Housing advocates can rejoice: A measure that aims to create a $310 million fund for much-needed affordable housing won at the polls Tuesday.
Proposition A will allow the city to sell $310 million in affordable-housing bonds to develop and maintain housing for the city’s low- and middle-income households. Under the measure, programs will prioritize “vulnerable” segments of the population, including working families, veterans, seniors and the disabled. Mayor Ed Lee hopes the money will aid his plan to build or repair 30,000 units by 2020.
With results in from all precincts, the initiative won 73.5 percent to 26.5 percent. It needed a two-thirds majority win.
The main organized opposition to the measure came from the Green Party, which called Prop. A a “fake” affordable-housing bond, citing lack of oversight on how the money will be used.
After tense negotiations, the measure earned the backing of all 11 supervisors and Lee in June. Though progressives were satisfied with the final figure, Supervisor John Avalos had initially sought $500 million in bonds. Lee said the city couldn’t afford a bond measure of that size without substantially raising taxes.
One outline of the proposition divvies up the funds four ways: $100 million to build or rehabilitate structures for low-income residents, $50 million for affordable housing in the Mission, $80 million to repair existing public housing, and $80 million to help educators and middle-income residents who are paying rent or are buying their first home.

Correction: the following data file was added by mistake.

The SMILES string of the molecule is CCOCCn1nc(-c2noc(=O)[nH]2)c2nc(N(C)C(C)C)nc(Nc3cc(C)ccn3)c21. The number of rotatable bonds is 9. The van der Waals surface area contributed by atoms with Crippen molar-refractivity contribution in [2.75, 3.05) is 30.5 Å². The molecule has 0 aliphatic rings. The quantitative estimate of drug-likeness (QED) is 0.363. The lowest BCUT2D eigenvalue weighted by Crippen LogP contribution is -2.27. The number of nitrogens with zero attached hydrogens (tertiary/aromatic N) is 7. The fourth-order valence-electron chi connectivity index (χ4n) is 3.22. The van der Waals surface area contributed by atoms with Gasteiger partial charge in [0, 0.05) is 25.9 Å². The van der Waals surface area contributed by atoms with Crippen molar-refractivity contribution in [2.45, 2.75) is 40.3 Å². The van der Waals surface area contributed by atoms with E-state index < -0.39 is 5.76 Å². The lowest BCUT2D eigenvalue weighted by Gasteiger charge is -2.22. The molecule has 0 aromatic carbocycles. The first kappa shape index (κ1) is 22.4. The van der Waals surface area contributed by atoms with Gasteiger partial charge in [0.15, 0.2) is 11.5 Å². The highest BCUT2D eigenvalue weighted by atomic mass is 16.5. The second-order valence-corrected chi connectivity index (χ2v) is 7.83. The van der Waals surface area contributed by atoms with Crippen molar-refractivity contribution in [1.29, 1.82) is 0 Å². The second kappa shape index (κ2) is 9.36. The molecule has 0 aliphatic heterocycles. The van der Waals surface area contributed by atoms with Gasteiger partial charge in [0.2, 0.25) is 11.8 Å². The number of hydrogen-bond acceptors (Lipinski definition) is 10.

The bonds will be paid back through a small increase in property taxes. Landlords will be permitted to pass 50 percent of that increase to tenants.
Based on current estimates, the highest annual property tax increase for a home assessed at $500,000 would be about $56.
The initiative, officials said, is just another step toward solving the city’s affordable-housing crisis. It was one of five measures on this year’s ballot focusing on housing and development.
Source: National Mortgage News, San Francisco Chronicle, Jenna Lyons
Photo: A 136-unit rental housing project takes place in the Bayview in San Francisco, Calif., where placed units already have sheetrock and materials. (SF Gate)